Being Spontaneous

The main destination of my recent trip to Alberta, Canada was Abraham Lake. The reason Abraham Lake is so attractive to photographer in winter is because of unique phenomenon of frozen bubbles. While the lake freezes up in winter plants at the bottom of the lake produce methane gasses that come up to the ice and stay there frozen in ice while ice keeps growing downward. This creates fantastic surreal tri-dimensional structures in the ice sheet that covers the lake. There is also a persistent strong wind running thru the valley where the lake is located keeping ice clean of any snow. And the last but not least feature of this lake is winter is that it is artificial lake as the water is slowly drained from the lake in winter the ice cracks under its own weight.

It was quite scary standing on the ice when it cracks. The sounds of it ranged from a pitch high as if a guitar string was torn to a loud boom. The ice was very clean making me feel sometimes as if I was standing on water. And while consciously I understood there is thick ice under me, the sound of cracking ice made my subconscious scream RUN. So far subconscious was on a losing side.

The end of January when I went there turned out unusually warm there with temperatures rising up to 15C making ice melt at the top and thin ice walls separating layers of bubbles were melting away the fastest. On the second day of being at Abraham Lake I witnessed one of the photographers falling thru the ice while standing one one of the spots with high concentration of frozen bubbles. Fortunately, he did not fall of the way thru and was able to get out before anyone of the people rushing to help him (including me) were able to get to him. The whole incident seemed to be forgotten rather quickly. Even the photographer who fell actually staying on the ice and continuing to take pictures even in partially wet clothes.

But it scared me enough that I decided not to go on ice anymore. So, I set off to explore areas around Abraham Lake and find some other interesting spots to photograph. It proven a hard task. The warm temperatures melted most of the snow leaving the ground bare and unappealing to me. Yet I was stopping my car at any parking spot or trailhead, walking out and looking for opportunities. One of such spots was near river bed. It had been probably quite wild river in spring and summer. In winter it was lots of crumbled ice sheets lying on the ground. I thought I might be able to find a line in the ice cracks that would lead to the mountains in the distance.

While searching for that composition I saw a moon rising above the mountains. On a whim took a picture of it. I took only one picture. It was unusual for me. Typically, I work thru composition taking lots of images until I feel like I cannot get it any better. This time I just felt the image was ok not no more than that. Only when I was editing images from the trip at home I saw that image and thought it was beautiful. There are so many elements that work together and yet there is simplicity in it which attracts me.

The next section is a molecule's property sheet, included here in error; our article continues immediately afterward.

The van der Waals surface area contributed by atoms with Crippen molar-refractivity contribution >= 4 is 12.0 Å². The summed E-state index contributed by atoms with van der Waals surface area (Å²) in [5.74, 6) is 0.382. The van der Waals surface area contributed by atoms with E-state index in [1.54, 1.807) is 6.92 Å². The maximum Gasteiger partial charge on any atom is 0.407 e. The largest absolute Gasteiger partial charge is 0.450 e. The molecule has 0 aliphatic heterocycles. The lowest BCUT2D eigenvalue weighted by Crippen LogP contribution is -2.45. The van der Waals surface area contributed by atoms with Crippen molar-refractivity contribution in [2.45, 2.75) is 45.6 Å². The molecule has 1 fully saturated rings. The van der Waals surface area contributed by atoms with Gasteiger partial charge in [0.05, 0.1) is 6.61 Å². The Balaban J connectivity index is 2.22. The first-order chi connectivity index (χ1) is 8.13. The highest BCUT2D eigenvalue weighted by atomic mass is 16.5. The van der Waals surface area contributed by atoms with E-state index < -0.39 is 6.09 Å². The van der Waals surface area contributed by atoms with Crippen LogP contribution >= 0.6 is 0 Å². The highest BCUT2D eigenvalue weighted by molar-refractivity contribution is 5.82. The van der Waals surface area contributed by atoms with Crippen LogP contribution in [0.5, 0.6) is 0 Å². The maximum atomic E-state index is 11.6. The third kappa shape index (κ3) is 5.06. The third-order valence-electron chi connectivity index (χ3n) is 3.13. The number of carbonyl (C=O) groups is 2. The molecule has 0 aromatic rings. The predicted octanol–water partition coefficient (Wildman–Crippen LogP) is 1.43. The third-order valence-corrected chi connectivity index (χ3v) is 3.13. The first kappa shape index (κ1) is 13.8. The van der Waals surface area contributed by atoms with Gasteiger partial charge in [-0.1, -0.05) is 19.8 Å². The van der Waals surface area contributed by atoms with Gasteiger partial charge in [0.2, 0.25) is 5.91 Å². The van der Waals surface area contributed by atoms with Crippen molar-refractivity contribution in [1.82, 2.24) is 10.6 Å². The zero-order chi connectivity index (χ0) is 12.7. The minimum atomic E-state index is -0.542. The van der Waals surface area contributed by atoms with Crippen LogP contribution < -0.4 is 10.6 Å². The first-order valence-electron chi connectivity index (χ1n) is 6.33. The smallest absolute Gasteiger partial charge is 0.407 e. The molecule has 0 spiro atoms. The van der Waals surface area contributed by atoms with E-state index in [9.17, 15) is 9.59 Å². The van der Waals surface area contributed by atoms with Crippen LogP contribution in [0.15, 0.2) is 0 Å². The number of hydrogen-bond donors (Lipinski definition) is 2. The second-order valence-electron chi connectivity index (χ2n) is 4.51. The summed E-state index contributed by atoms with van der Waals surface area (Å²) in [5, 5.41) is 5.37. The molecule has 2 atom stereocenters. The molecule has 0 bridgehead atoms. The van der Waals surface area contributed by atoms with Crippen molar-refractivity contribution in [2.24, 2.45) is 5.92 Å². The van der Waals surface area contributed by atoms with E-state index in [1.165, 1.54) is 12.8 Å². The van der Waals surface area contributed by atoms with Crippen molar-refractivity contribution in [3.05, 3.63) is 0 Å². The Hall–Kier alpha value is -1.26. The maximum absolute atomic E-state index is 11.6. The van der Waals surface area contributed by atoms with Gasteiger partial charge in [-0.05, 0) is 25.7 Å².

Moonrise over Canadian Rockies

Moonrise over Canadian Rockies

Studying Time

I’ve been studying time in photography, experimenting with different things for over a year. How to capture time in one image? What if images from multiple times are combined into one? What’s behavior of different moving subjects over time? This requires a lot of patience (which to be honest I’m lacking) keeping camera in exactly one position recording world around it at it changes.

The best part of it is a suspense waiting for images to be processed and see the end result. The worst part is not knowing if any of it will be any good.

So far I have had lots of ideas with little success. Finally, it starts yielding some interesting results. Look at those clouds: don’t you like the painting like look of them? That’s no painting though. It is a lot of images taken over time with camera stationary in the same place on a tripod. Good thing there were no cars on this rural road that gave me enough time to make it.

Snow in the Palouse: White Out

The next morning I woke up early to photograph sunrise. I had a place and scene in mind. Except as always the Nature has its own plans. Everything was still covered in thick fog. it make everything feel more enclosed putting white wall around. Everything was white, fresh and clean: snow on the ground and fog in the air.

There was no hint of sunrise. The fog was too deep for that. So I started to photograph snow in the Palouse in fog. As I was going thru the day my image became more and more abstract and the theme has become clearer: white out.

The whole area looked frozen and deserted. My car was the only one on the roads making a new track in fresh snow.

White out – the land is white and the sky is white. There is only thin line where land meets the sky. And nothing disturbs the quiet stillness of it all.

Where land meets the sky

Where land meets the sky

Where land meets the sky